An April 20 article in the Chronicle of Higher Education criticized the work of the Foundation for Individual Rights in Education after it published a survey of speech codes at colleges and universities across the nation. Jon B. Gould, the author of the article and an assistant professor of government and politics at George Mason University, challenged FIRE's December 2006 survey of speech codes. The report compiled FIRE's analysis of 330 schools and said more than 68% of them had unconstitutional speech codes.

Calling FIRE "an increasingly ideological organization that exaggerates the facts to make political hay," Gould branded its staffers "ideological opportunists." Gould made a four-fold argument against FIRE's findings, to which the organization responded with a series of articles on its Web site.

First, Gould said that the inclusion of both public and private schools in the report showed inconsistency. Second, he compared FIRE's results with the results of a similar survey that he had conducted and challenged the group's methodology. Third, Gould disagreed with FIRE's characterization of sexual-harassment policies as speech codes. Fourth, Gould accused FIRE of making judgments based on selective quotations from university policies.

Inconsistency: Gould asserted that, by including both public and private schools in its survey, FIRE mixes apples and oranges, enjoying "any opportunity - whether at public or private institutions - to challenge what it considers `thought control' from self-appointed, and not inconsequentially liberal, academic censors." He cited its recent campaigns against Brown University, Pace University and Johns Hopkins University - all three private institutions, which are not bound to provide First Amendment speech protections as public campuses are. Chris Perez, a program officer at FIRE, responded, "We at FIRE believe that when a school, public or private, makes a promise to a student - whether in a student handbook or a brochure or a speech from the president, that school is morally and legally bound to honor that promise."

FIRE included 104 private schools in its survey, evaluating them on the basis of the values listed in their mission statements or handbooks instead of on the Bill of Rights, which binds public universities. FIRE Vice President of Operations Robert Shibley wrote, "When we find a school that professes to value free expression or academic freedom, we evaluate its speech codes to see if its choices reflect those values."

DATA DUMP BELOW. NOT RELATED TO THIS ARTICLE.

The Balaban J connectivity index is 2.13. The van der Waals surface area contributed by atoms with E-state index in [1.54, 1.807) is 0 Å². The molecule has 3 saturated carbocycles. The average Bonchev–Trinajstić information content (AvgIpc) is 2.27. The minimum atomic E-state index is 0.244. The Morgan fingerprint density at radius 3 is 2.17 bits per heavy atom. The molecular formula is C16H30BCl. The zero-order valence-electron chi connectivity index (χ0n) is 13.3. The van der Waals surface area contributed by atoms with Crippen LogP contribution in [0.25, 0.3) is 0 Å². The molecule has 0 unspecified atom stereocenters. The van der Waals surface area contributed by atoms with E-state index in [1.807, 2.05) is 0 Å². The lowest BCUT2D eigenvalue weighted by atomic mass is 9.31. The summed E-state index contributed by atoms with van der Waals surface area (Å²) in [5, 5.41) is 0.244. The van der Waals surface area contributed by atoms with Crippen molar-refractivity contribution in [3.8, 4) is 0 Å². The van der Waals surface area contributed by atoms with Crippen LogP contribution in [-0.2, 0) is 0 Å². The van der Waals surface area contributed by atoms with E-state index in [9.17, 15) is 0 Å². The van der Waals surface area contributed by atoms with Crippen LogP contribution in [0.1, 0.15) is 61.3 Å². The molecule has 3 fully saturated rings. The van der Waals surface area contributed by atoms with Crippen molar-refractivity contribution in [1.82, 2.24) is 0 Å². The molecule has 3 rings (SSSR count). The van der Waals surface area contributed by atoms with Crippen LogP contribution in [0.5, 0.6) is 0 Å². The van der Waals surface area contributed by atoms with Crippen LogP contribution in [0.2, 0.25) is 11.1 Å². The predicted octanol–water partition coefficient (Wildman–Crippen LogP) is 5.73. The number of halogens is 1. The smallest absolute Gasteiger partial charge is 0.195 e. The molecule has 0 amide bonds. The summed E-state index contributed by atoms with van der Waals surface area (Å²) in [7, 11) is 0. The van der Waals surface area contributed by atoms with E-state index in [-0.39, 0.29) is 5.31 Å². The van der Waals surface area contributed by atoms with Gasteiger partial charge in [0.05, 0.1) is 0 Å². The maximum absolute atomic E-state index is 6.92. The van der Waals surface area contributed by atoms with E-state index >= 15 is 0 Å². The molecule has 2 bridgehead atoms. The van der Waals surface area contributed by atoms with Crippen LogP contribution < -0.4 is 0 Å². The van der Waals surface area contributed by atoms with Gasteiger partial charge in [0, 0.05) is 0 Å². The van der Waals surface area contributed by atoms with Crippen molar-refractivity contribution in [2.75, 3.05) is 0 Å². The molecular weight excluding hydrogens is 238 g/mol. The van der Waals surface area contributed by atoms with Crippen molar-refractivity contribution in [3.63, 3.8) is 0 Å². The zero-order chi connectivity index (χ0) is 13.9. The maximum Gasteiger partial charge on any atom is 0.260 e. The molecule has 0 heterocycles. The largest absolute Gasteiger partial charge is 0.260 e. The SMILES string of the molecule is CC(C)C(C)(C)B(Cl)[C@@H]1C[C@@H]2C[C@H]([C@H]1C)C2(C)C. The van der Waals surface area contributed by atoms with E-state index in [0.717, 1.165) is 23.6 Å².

Survey comparison: Gould challenged FIRE's research paradigm by comparing it with his similar survey. Using criteria from a similar First Amendment Center survey, Gould evaluated the hate-speech codes at 100 schools from 1992-1997. He found that 46% of schools had policies that restricted hate speech, but only 9% of them were unconstitutional. In contrast, he said FIRE found that 96% of schools had unconstitutional policies.

FIRE Senior Program Officer William Creeley responded to Gould's methodological critiques. He said that Gould combined FIRE's red- and yellow-light ratings to reach the 96%, whereas FIRE's report said only 69% of schools had unconstitutional policies. (A red-light rating was given to a school with a policy that clearly and substantially restricts free speech. A yellow-light rating was for policies that may be interpreted to restrict speech or prohibit only narrow types of speech.) Creeley said two main factors contributed to the discrepancy in the two surveys' results. First, they used different rating systems and different criteria. Second, FIRE surveyed a larger number of universities - 330 to Gould's 100.